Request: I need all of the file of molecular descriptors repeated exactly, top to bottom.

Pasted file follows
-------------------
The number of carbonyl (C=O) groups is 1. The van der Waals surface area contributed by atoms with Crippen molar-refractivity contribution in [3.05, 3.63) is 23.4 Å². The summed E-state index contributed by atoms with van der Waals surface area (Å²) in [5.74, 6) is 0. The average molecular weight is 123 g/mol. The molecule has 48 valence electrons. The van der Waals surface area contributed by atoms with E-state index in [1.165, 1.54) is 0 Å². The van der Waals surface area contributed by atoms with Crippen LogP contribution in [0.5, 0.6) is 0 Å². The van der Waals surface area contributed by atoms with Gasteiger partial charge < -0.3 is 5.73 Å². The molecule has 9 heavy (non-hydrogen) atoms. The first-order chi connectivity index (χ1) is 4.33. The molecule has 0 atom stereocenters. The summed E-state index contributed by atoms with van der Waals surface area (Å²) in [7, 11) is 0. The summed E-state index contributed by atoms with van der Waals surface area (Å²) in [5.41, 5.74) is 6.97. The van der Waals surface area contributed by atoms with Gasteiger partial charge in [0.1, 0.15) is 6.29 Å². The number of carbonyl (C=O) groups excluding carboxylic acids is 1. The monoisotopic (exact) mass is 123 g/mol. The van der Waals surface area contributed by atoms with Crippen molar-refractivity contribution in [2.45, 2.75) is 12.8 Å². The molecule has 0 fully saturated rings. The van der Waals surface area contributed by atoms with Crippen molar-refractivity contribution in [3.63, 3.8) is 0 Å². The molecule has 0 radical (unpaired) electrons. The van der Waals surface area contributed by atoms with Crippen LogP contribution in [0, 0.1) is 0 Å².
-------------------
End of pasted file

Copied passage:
The number of carbonyl (C=O) groups is 1. The van der Waals surface area contributed by atoms with Crippen molar-refractivity contribution in [3.05, 3.63) is 23.4 Å². The summed E-state index contributed by atoms with van der Waals surface area (Å²) in [5.74, 6) is 0. The average molecular weight is 123 g/mol. The molecule has 48 valence electrons. The van der Waals surface area contributed by atoms with E-state index in [1.165, 1.54) is 0 Å². The van der Waals surface area contributed by atoms with Crippen LogP contribution in [0.5, 0.6) is 0 Å². The van der Waals surface area contributed by atoms with Gasteiger partial charge < -0.3 is 5.73 Å². The molecule has 9 heavy (non-hydrogen) atoms. The first-order chi connectivity index (χ1) is 4.33. The molecule has 0 atom stereocenters. The summed E-state index contributed by atoms with van der Waals surface area (Å²) in [7, 11) is 0. The summed E-state index contributed by atoms with van der Waals surface area (Å²) in [5.41, 5.74) is 6.97. The van der Waals surface area contributed by atoms with Gasteiger partial charge in [0.1, 0.15) is 6.29 Å². The number of carbonyl (C=O) groups excluding carboxylic acids is 1. The monoisotopic (exact) mass is 123 g/mol. The van der Waals surface area contributed by atoms with Crippen molar-refractivity contribution in [2.45, 2.75) is 12.8 Å². The molecule has 0 fully saturated rings. The van der Waals surface area contributed by atoms with Crippen molar-refractivity contribution in [3.63, 3.8) is 0 Å². The molecule has 0 radical (unpaired) electrons. The van der Waals surface area contributed by atoms with Crippen LogP contribution in [0, 0.1) is 0 Å².